World’s most advanced weather supercomputer will help predict natural disasters

Crises collide as climate emergency pushes America’s homeless population to the brink

It’s an immutable truth of the climate crisis that the most vulnerable are hit first and hardest. At a time of rising homelessness in the US and as climate-related disasters become common – wildfires in California, monster hurricanes that thrash the east coast and the Gulf of Mexico, an arctic blast in Texas – the rule holds.

For the homeless, natural disasters prove torturous for more than the obvious fact that it’s worse to be outside than inside during a storm.

“We’re definitely seeing more homelessness, more housing disruption, as a result of these disasters,” said Steve Berg, programs and policy director at the Washington-based National Alliance to End Homelessness.

Climate change didn’t directly cause the midwest derecho last year or any of those other disasters. Scientists are clear, however, that a warmer planet makes extreme weather more likely and more ferocious. For people experiencing homelessness, like Domer, the storms make matters only more difficult. Others are made homeless. In both cases, government agencies and non-profits provide support, but increasingly the needs exceed their capacity…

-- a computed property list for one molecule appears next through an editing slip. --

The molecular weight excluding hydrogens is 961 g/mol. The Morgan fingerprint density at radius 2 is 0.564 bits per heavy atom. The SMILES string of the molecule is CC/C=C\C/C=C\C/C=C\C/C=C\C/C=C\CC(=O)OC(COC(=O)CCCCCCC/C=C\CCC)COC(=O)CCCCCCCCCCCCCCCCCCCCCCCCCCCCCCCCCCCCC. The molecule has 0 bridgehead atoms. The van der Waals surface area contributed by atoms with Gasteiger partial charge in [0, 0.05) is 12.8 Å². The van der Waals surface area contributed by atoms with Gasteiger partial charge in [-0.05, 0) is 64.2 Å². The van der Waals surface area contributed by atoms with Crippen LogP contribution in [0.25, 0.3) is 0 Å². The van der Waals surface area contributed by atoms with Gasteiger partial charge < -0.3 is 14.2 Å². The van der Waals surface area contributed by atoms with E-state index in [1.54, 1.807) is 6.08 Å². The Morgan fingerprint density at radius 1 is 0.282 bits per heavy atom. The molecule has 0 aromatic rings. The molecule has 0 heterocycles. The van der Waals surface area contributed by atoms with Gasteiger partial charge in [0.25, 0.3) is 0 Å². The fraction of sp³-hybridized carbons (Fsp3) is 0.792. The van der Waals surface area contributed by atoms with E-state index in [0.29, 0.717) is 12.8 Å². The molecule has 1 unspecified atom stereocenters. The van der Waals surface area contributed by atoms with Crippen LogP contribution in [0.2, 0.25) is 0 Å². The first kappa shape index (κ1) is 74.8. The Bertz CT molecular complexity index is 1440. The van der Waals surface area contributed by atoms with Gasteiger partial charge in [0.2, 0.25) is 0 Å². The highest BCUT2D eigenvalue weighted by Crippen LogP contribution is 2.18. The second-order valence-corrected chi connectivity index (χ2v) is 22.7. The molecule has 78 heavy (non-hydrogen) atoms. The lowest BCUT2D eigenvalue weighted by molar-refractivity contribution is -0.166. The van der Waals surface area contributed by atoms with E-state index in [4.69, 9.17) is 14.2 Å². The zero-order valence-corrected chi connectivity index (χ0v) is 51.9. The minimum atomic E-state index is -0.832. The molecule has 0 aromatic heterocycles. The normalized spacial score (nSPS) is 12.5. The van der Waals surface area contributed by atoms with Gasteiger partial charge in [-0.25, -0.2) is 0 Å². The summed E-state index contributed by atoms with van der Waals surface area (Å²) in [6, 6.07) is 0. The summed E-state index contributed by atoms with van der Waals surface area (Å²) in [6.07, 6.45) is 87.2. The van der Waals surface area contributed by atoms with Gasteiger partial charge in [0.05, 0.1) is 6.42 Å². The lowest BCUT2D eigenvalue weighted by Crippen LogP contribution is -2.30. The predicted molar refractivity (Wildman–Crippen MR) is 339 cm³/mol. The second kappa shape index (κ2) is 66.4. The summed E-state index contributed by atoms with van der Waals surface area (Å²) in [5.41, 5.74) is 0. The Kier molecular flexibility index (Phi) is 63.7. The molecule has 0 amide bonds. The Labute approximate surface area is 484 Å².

World’s most advanced weather supercomputer will help predict natural disasters

In line with the UK’s environmental commitments, the new supercomputer will also be powered entirely by renewable energy and optimized for efficient energy usage.

The UK Meteorological Office has announced a new deal with Microsoft to build the world’s “most advanced” weather and climate supercomputer.

Situated in the south of England, the new supercomputer will be built using the $1.67 billion in government funding announced last year.

According to a Microsoft blog post, the new supercomputer will help improve the accuracy of everyday weather forecasting, but also provide advanced warning of extreme weather events.

The Met Office will also utilize additional computing resources for more advanced climate change modelling, which will inform UK government policy in its quest to reach “net zero” by 2050.

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